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Tuition increase causes student concerns

In July, the Board of Governors of Pennsylvania’s State System of Higher Education, also known as PASSHE, approved an increase of the state universities’ tuition for the 10th year in a row by nearly 3 percent, equivalent to $224 per year for the 2018-2019 school year.

The affected schools include all 14 state owned universities in Pennsylvania, including West Chester University of Pennsylvania.

With the 3 percent increase, tuition for students will increase from $7,492 to $7,716. When you add in the technology fee, general fee and tuition, full-time students end up paying $5,205.88 per semester. “There needs to be a better breakdown of our tuition and how it is being raised,” one West Chester student said, “because some students have no idea.”

The overall budget for PASSHE is $1.7 billion. According to PASSHE, the organization has a projected budget deficit of $50 million that they need to fulfill. Therefore, the raise in tuition will cover $30 million of that budget, leaving a gap of $20 million that PASSHE still needs to account for. PASSHE has slowly been increasing their tuition year by year, this being the 10th in a row, with the 2011-2012 school year having the highest percentage yet, containing a 7.5 percent upsurge.

There are two perspectives on why tuition continues to rise — and who’s to blame. One perspective is that the entire higher education system of Pennsylvania is at fault. When looking at Pennsylvania’s higher education status, the US News and World Report rated the state as being the worst in the nation, as well as ranked the third worst state for low debt at graduation and third worst for tuition and fees. The Pennsylvania Budget and Policy Center stated, “35 years of state disinvestment have left Pennsylvania ranked worst in the nation when it comes to higher education, sunk in the rankings by students’ high debt at graduation and the state’s high tuition and fees.” The amount the state funds the higher education system is now less than it was 10 years ago.

As a result, Senator Vincent Hughes points out that the share of adults in Pennsylvania who have more than a high-school degree is lower than in any of the 50 states. This translates to lower wages and incomes for individuals, which ultimately results in slower economic growth for the state. Hughes says, “Because of costs and lack of resources, a stunning 70 percent of Pennsylvania students graduate with debt. This hobbles them into the future and holds our economy back.”

When comparing Pennsylvania’s tuition to other higher education systems within the nation, they ranked third highest for the average 2017-2018 in-state tuition and fees. As for how others are viewing the situation, there were a few members who spoke out against PASSHE’s decision.  Prior to the official vote, the state system was given four straight appropriations in hopes they’d deny the increase. In addition, over the past four years, the percentage of appropriation has increased, and has fluctuated between two percent and five percent.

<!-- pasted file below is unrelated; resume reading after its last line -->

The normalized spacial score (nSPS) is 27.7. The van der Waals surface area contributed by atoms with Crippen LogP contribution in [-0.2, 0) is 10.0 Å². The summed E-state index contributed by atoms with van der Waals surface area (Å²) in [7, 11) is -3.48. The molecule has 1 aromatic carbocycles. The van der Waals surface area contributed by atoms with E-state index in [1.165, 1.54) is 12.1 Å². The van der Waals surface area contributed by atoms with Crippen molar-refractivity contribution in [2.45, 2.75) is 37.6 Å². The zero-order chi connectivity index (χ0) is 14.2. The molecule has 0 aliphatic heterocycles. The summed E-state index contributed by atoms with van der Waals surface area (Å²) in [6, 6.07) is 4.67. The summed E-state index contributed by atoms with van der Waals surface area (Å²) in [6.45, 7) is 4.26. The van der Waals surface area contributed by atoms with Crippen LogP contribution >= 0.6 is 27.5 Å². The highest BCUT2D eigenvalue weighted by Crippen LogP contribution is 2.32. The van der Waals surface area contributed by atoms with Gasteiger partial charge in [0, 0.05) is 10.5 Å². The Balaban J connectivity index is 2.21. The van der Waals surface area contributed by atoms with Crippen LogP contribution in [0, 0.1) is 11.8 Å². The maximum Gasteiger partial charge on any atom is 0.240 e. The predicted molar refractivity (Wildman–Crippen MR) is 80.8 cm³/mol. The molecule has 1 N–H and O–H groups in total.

The Philadelphia Inquirer conducted an interview with State Senate Judith Schwank, who stated, “I’m very concerned about the student debt load, affordability, accessibility, all the things that we say we need to be for our students. We undermine that by continually raising tuition.”

Gabriella, a current West Chester University Sophomore who pays for her education, spoke on the issue stating she had no idea that tuition had been increased. She explained that it’s upsetting to hear about the increase because she found it was already expensive as is, and it’ll result in her having more debt once she graduates. When asked if she believed going to West Chester University is worth the amount of money she’ll owe in the long run, Gabriella stated, “No. I would’ve definitely gone to community college first, then finished at a four year college. I would’ve been less in debt.”

 Another West Chester student said, “I can’t imagine the bill that people without scholarships have to pay if they spend all 4 years here with housing. I also have help from a savings plan my parents did for me and will still be $10,000 in debt. I think it is a shame to have to be so deep in debt (most will have way more debt than I will) just to have the opportunity to get a college degree.”

A second perspective that can be taken into account for is how the representatives on the board feel about the tuition. While many of the board members believed the decision was difficult, they voted in favor in order to maintain the quality of programs, staff and the student experience. The Philadelphia Inquirer spoke to David Maser, a board member who supported the increase, to which he said on the matter, “At a certain point, you’re cutting into bone. You’re cutting into vital arteries. I will support the motion because I think it’s the right balance.”

Brooke Bassett is a communication studies major with a minor in journalism.

Alison Roller is an English major with a minor in journalism.

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